Guidelines for the Use of PIV Credentials in Facility Access

Dec. 17, 2018
SP 800-116-Revison 1 crystalizes the methodology for PIV card access application in federally-controlled facilities

As the SP 800-116-1 states, “…this recommendation provides a technical guideline to use Personal Identity Verification (PIV) Cards in facility access…”. Unless otherwise mandated compliance with this publication is recommended.  However, the overarching mandate to use a PIV card for physical access to Federal Facilities is rooted within the tenets of Homeland Security Presidential Directive-12 (HSPD-12).

HSPD-12 mandated the establishment of a government-wide standard for identity credentials to improve physical security in federally-controlled facilities. HSPD-12 required government employees and contractors be issued a new identity credential based on Federal Information Processing Standard, (FIPS)-201, Personal Identity Verification (PIV) for Federal Employees and Contractors, in accordance with the United States Office of Management and Budget, (OMB) and Office Personnel Management, (OPM) guidance.

Revision Updates Faced Many Challenges

This revision updates and bring into clear focus the methodology to apply the secure attributes of the PIV card for access to Federal owned and controlled facilities.  That said, the genesis of this publication had a rocky start.  The basic document was predicated by a migration study I wrote in 2007.  The strategy and plan developed the effective and efficient co-operation between the physical security and information technology disciplines.  The convergence of these disciplines was needed to meet the mandates of HSPD-12 and to achieve the desired end-state compliance with FIPS 201-1.  Many within the physical security community, both inside and outside the federal government, felt this mandate was in the “TO HARD TO DO” box.  There were many meetings and discussion throughout the government as to how the industry would be able to respond to the requirements of FIPS 201.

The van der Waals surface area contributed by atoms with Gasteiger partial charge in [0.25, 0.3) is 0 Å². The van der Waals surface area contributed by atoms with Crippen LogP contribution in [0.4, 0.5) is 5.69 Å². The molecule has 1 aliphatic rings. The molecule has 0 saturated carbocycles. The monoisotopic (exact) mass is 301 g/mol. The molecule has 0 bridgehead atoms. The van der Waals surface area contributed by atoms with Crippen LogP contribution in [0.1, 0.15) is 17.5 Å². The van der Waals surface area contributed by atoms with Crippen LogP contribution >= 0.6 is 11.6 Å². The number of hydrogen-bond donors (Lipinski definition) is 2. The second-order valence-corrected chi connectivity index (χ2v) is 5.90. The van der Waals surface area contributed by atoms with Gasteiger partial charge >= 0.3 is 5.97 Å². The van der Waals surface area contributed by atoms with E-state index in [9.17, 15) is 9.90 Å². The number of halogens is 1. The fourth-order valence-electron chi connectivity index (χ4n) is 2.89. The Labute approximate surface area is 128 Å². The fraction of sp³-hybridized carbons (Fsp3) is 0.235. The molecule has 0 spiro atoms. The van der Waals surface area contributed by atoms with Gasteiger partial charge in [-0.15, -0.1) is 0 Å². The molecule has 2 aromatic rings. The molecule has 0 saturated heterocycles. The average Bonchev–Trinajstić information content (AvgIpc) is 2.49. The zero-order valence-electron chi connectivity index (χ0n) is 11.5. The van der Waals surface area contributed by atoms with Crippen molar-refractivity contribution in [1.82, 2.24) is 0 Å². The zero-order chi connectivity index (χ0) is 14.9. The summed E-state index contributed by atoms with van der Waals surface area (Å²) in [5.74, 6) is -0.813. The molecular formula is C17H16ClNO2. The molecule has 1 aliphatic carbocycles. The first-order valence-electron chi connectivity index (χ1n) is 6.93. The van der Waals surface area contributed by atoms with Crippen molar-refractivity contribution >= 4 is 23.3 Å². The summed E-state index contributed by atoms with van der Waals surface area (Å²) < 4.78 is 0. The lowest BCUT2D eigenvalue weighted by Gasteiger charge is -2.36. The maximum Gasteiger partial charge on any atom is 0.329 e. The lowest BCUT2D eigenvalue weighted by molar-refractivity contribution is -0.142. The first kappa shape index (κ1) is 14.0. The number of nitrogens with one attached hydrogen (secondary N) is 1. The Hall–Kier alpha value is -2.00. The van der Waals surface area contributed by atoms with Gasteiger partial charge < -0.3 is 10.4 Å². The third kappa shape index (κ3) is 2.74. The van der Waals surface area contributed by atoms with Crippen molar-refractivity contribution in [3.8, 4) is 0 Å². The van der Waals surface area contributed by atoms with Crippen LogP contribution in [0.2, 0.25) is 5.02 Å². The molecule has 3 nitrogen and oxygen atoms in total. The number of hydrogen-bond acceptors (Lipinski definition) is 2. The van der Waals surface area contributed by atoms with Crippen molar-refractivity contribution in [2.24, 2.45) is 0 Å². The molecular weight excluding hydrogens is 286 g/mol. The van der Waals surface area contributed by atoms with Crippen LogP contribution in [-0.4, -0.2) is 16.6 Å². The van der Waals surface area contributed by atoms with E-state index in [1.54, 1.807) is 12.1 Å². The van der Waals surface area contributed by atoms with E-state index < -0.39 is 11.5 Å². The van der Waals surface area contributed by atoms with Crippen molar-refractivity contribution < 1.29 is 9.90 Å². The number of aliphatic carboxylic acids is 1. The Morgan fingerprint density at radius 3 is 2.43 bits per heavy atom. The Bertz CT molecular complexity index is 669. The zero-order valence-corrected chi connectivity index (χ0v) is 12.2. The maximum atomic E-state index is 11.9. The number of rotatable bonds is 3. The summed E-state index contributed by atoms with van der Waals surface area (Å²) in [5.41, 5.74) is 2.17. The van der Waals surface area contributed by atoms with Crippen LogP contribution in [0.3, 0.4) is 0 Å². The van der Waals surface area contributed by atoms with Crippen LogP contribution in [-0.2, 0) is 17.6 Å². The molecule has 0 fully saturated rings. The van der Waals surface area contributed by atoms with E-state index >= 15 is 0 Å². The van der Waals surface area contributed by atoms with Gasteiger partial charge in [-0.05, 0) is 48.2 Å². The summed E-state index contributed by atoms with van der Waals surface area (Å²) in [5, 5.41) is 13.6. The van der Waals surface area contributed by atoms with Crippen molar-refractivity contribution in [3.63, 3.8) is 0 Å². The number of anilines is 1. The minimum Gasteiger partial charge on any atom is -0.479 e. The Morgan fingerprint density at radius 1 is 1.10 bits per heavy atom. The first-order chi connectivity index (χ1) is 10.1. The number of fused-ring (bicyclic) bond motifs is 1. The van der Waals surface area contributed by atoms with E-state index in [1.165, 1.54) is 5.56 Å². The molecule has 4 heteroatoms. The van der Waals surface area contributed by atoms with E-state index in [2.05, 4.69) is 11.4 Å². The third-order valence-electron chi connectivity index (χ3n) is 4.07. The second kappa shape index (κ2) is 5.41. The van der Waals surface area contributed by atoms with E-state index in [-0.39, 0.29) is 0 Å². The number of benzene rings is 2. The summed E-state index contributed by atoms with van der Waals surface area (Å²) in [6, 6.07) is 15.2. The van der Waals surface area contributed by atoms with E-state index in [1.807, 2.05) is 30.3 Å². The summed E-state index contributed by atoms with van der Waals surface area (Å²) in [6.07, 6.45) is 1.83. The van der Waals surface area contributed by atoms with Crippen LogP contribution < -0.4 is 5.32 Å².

The Smart Card Alliance[1] Physical Access Council in collaboration with the Open Security Exchange, Security Industry Association, and International Biometric Industry Association published in September 2007 the Physical Access Control System, (PACS) Migration Options for Using FIPS 201-1 Compliant Credentials. A key conclusion of this report was:

“…In transitioning to accepting PIV credentials, it is recommended that the security director first define the end-state identification verification goals, then decide the equipment, if any, needed to help accomplish this goal and finally, develop a transition and migration plan that meets the agency's needs and budget…”

The leadership of the Office of Management and Budget, (OMB) requested that the National Institute for Standards and Technology, (NIST) prepare a guideline document for Federal agencies to use the PIV Card in a PACS.  SP 800-116 was the result.  NIST, under the leadership of the late William “Bill” MacGregor, organized a team of Information Technology and physical security analysts to develop this special publication.  In my role as the Convergence Subcommittee Chairman, to the Department of Homeland Security’s Interagency Security Committee (ISC) Lead the physical security perspective for the publication. One important contribution to the document was to adopt the United States Army’s Field Manual (FM) 19-30, Titled Physical Security Restricted Area concept.

This concept is in the Examples of Mapping PIV Authentication Mechanisms shown as Figure 5-5 on page 25 of SP 800-116-1.